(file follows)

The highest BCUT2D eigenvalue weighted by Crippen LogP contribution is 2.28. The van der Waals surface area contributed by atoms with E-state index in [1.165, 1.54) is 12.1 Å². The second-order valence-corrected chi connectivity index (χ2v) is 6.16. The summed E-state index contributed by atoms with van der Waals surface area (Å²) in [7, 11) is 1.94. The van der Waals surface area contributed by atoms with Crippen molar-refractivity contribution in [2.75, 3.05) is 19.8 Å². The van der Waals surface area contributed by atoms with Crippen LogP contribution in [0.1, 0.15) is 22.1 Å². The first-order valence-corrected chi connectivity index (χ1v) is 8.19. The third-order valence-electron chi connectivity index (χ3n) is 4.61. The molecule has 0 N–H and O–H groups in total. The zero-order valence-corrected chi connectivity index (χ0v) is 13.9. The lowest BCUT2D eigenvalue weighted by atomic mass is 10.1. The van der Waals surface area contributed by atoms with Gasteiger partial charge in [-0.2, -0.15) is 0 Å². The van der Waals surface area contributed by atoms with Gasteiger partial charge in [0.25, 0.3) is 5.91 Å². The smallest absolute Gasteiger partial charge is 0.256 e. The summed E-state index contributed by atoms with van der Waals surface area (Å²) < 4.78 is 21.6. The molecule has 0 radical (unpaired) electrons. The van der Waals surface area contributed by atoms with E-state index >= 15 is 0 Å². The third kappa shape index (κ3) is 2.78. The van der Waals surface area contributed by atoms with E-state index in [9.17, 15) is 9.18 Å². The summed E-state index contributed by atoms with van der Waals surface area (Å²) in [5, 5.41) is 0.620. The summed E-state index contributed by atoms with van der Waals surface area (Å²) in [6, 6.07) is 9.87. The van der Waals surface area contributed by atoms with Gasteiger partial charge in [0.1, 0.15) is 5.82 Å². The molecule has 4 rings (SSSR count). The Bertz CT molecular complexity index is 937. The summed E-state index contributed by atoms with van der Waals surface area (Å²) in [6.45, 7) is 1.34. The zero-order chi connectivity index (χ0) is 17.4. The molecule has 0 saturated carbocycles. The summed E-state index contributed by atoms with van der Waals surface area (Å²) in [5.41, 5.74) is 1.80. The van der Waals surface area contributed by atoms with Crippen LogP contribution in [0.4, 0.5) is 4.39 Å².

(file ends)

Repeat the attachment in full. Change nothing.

The highest BCUT2D eigenvalue weighted by Crippen LogP contribution is 2.28. The van der Waals surface area contributed by atoms with E-state index in [1.165, 1.54) is 12.1 Å². The second-order valence-corrected chi connectivity index (χ2v) is 6.16. The summed E-state index contributed by atoms with van der Waals surface area (Å²) in [7, 11) is 1.94. The van der Waals surface area contributed by atoms with Crippen molar-refractivity contribution in [2.75, 3.05) is 19.8 Å². The van der Waals surface area contributed by atoms with Crippen LogP contribution in [0.1, 0.15) is 22.1 Å². The first-order valence-corrected chi connectivity index (χ1v) is 8.19. The third-order valence-electron chi connectivity index (χ3n) is 4.61. The molecule has 0 N–H and O–H groups in total. The zero-order valence-corrected chi connectivity index (χ0v) is 13.9. The lowest BCUT2D eigenvalue weighted by atomic mass is 10.1. The van der Waals surface area contributed by atoms with Gasteiger partial charge in [-0.2, -0.15) is 0 Å². The van der Waals surface area contributed by atoms with Gasteiger partial charge in [0.25, 0.3) is 5.91 Å². The smallest absolute Gasteiger partial charge is 0.256 e. The summed E-state index contributed by atoms with van der Waals surface area (Å²) < 4.78 is 21.6. The molecule has 0 radical (unpaired) electrons. The van der Waals surface area contributed by atoms with E-state index >= 15 is 0 Å². The third kappa shape index (κ3) is 2.78. The van der Waals surface area contributed by atoms with E-state index in [9.17, 15) is 9.18 Å². The summed E-state index contributed by atoms with van der Waals surface area (Å²) in [5, 5.41) is 0.620. The summed E-state index contributed by atoms with van der Waals surface area (Å²) in [6, 6.07) is 9.87. The van der Waals surface area contributed by atoms with Gasteiger partial charge in [0.1, 0.15) is 5.82 Å². The molecule has 4 rings (SSSR count). The Bertz CT molecular complexity index is 937. The summed E-state index contributed by atoms with van der Waals surface area (Å²) in [6.45, 7) is 1.34. The zero-order chi connectivity index (χ0) is 17.4. The molecule has 0 saturated carbocycles. The summed E-state index contributed by atoms with van der Waals surface area (Å²) in [5.41, 5.74) is 1.80. The van der Waals surface area contributed by atoms with Crippen LogP contribution in [0.4, 0.5) is 4.39 Å².